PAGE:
Japanese beetle: Description

Japanese and false Japanese beetles: The Japanese beetle, Popillia japonica, [top] and false Japanese beetle, Strigoderma arboricola. Although the two beetles look similar, the Japanese beetle has a metalic green head and thorax and bright white hairs on its abdomen. The hairs on the abdomenJapanese and false Japanese beetles: The Japanese beetle, Popillia japonica, [top] and sand chafer or false Japanese beetle, Strigoderma arboricola [bottom]. Although the two beetles look similar, the Japanese beetle has a metalic green head and thorax whereas the sand chafer has a black and orange head and pronotum. The Japanese beetle may cause substantial defoliation in small areas of a soybean field, whereas the sand chafer is not known to cause economic damage to soybean. (Photos Marlin E. Rice)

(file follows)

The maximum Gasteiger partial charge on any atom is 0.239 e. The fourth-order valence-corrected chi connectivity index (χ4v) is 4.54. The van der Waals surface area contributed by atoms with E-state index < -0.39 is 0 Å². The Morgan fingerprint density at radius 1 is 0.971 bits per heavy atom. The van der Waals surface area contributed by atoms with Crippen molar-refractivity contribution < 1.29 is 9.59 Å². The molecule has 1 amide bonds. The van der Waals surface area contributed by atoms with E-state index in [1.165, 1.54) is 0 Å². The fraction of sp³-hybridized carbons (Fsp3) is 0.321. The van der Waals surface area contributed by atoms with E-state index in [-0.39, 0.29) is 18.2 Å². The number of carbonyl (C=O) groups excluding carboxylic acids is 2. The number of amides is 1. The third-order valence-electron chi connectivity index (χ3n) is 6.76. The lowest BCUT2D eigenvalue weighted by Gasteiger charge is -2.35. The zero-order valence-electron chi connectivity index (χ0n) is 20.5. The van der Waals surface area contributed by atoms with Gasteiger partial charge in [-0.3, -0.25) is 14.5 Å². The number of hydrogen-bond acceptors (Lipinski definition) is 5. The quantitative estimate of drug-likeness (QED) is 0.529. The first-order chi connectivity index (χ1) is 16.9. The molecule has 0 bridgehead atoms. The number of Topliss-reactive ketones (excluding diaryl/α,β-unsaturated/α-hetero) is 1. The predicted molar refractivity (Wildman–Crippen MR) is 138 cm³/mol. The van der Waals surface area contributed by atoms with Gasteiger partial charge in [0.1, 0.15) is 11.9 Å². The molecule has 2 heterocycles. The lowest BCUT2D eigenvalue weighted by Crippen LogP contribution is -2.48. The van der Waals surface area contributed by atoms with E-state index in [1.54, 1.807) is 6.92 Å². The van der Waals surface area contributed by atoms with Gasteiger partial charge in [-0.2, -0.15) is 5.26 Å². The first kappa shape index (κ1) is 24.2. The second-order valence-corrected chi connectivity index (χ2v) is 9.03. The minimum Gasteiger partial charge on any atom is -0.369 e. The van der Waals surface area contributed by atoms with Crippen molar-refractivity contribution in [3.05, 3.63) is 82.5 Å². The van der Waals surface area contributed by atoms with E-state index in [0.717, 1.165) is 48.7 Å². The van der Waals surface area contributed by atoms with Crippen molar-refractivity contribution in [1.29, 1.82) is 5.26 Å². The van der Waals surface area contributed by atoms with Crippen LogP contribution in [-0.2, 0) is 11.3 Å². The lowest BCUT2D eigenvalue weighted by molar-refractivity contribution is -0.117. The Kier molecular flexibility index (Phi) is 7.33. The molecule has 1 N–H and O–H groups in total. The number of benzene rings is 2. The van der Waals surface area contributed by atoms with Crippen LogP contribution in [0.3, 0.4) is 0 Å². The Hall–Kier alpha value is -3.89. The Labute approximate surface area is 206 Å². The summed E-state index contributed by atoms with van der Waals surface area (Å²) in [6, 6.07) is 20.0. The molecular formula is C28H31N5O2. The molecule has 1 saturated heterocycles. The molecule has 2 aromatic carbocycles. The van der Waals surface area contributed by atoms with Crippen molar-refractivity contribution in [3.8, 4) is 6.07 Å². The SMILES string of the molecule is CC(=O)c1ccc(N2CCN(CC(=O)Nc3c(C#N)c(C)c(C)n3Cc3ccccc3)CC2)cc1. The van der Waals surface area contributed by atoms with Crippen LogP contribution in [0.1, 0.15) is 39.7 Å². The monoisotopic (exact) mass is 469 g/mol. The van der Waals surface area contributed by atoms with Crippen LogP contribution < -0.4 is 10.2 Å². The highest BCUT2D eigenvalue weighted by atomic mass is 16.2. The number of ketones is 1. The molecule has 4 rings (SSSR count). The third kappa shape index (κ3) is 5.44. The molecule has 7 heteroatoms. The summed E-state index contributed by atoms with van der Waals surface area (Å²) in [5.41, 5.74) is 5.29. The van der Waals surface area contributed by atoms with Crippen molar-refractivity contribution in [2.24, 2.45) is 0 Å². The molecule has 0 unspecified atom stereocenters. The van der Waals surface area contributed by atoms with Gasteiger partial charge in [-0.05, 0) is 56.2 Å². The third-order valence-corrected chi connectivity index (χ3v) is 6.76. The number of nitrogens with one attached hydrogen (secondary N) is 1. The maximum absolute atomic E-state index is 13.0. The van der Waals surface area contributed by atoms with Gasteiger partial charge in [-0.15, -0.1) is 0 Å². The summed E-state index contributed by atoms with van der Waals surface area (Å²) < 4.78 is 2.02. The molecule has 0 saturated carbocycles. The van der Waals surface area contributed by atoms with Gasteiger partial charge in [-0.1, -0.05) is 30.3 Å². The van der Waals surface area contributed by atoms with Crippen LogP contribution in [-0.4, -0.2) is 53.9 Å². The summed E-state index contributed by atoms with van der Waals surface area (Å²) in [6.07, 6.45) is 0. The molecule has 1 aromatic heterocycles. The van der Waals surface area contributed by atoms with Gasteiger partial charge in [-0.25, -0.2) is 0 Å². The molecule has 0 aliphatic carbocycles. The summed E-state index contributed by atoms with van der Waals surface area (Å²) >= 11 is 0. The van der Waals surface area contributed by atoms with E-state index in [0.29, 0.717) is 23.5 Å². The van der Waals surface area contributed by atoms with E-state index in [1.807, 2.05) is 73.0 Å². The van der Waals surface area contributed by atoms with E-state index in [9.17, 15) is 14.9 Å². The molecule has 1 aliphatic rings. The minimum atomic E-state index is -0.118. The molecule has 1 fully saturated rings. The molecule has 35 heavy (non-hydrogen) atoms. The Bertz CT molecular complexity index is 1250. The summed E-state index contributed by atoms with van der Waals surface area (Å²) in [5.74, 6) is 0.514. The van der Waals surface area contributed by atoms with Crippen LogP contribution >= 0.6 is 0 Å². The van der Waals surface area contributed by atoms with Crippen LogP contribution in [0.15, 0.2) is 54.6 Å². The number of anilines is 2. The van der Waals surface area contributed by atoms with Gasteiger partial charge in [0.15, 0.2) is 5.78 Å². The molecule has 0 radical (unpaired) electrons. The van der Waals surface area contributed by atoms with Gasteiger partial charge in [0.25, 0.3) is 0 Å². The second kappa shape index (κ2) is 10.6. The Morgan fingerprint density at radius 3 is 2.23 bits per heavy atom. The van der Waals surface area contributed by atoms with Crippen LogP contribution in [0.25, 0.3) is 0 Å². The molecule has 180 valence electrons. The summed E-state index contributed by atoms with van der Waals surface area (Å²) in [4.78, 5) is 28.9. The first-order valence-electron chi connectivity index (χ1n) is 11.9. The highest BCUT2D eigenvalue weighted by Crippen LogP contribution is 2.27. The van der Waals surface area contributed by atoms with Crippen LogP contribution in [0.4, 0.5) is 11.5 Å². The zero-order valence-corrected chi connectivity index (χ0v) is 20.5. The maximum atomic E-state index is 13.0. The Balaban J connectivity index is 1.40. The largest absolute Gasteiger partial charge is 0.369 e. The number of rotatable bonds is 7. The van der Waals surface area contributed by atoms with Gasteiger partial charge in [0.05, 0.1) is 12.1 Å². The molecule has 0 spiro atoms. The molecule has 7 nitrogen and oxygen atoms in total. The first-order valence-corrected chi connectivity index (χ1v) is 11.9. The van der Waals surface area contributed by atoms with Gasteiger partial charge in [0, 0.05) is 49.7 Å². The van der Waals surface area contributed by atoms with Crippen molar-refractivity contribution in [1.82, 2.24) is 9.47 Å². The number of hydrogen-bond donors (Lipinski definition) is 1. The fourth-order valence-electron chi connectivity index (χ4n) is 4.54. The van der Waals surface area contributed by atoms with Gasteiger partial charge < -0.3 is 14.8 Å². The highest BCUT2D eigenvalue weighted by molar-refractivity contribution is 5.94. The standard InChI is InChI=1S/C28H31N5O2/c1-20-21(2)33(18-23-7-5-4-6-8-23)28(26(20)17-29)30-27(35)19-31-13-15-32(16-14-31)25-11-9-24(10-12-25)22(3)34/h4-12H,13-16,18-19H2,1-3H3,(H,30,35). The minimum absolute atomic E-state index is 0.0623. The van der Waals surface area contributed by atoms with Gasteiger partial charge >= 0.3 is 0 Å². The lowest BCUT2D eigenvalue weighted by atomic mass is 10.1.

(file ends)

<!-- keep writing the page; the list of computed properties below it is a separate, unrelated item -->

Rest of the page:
The eggs of the Japanese beetle, Popillia japonica, are 0.5-0.8 inches (1-2 mm) around and white in color. They are deposited in the soil. Once the eggs hatch the larvae will remain in the soil to feed on plant roots. The larvae are typical white, C-shaped gubs that are 0.5 - 1.2 inches (1.5 - 32 mm) long depending on the instar.

The adult Japanese beetle has a bright metalic green head and thorax with white markings on its abdomen. But don't confuse it with the false Japanese beetle, Strigoderma arboricola (see photo).